Thursday, December 30, 2010

Great Resource: The Sexuality Information and Education Council of the United States

As my career as a teacher develops, I find myself looking for more ways in which I can be an advocate for my profession. Staying up to date on policy initiatives can be tough to do due to reading through political news and jargon. For issues relating to sexuality education, The Sexuality Information and Education Council of the United States is a fantastic resource to do just that!

SIECUS was founded in 1964 and provides fact based information relating to sexuality and sexuality education, and is recognized as a leader in those fields. Information from SIECUS is geared towards educators and other professionals, the general public, and parents. Information comes in the form of fact sheets, policy updates, special reports, community action updates, research updates, profiles based on specific states, etc. Additionally, SIECUS has other websites under its umbrella containing lesson plans, community action tips, and more. NOTE: Information about these sites should be appearing in posts throughout the first part of 2011!

All information provided by SIECUS is detailed and comprehensive. I checked out the link for the state profile of Massachusetts, and was almost overwhelmed with data and information! State laws relating to sexuality education in public schools (opt out laws), results from recent Youth Risk Behavior Surveys, other sexual health statistics, programs in public schools (with information on submitting information from your district), and Federal funding. It would be interesting to compare your state to other states, noting similarities and differences. College students could look for patterns based on the political landscape, too.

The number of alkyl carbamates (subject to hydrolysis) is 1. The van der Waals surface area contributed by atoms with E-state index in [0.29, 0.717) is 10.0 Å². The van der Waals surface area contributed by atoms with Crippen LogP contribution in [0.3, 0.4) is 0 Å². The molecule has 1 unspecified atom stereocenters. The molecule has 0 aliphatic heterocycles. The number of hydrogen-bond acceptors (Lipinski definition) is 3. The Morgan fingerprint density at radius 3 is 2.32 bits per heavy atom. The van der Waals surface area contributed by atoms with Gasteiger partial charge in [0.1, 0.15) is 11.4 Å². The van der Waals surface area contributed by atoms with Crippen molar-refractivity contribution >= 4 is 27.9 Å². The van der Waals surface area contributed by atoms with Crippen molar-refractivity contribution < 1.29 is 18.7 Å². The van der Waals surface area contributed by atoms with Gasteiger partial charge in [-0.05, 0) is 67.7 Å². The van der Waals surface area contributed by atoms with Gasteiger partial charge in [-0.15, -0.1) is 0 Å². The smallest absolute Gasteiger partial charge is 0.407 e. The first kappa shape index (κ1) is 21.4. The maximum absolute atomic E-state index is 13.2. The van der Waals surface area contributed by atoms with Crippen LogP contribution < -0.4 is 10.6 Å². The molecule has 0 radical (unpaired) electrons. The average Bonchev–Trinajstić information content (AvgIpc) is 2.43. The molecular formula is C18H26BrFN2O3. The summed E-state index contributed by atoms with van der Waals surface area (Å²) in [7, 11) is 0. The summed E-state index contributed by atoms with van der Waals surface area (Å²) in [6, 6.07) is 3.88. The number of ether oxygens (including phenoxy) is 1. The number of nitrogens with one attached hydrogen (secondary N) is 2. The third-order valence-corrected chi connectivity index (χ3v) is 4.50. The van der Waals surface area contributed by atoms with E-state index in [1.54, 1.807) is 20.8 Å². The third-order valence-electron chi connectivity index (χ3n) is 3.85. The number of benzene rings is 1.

Of particular importance to health educators and others wishing to impose policy change is the contact information on organizations that both support and oppose comprehensive sexuality education. This is helpful to identify allies and opponents, and makes it easier to further research specific stances, policies, and initiatives that organizations have been known to support or oppose. A list of major newspapers in Massachusetts is provided, but local papers are not included.

SIECUS provides a Community Action Kit for those willing to undertake the role of advocating for sexuality education. A more detailed post on the Community Action Kit will be written; I may blog about my experiences using it as a step by step process during 2011, but considering everything else I have on my plate, no promises!

All in all, SIECUS is a must read website and an organization that can help put accurate information into the hands of those who need it most. More health educators and public advocates need to take it upon themselves to publicly address issues relating to sexuality education! I hope to do the same this year. I only wish that the website would provide contact information for advocates who have undergone he task of creating change in their communities. Collaboration and the sharing of ideas among advocates can only help those new to policy change, but I can see that the SIECUS website might not be an appropriate forum for this sort of information.

As always, please e-mail me with any questions, comments, or concerns.

Note: All information relating to SIECUS was obtained from its website, linked above.

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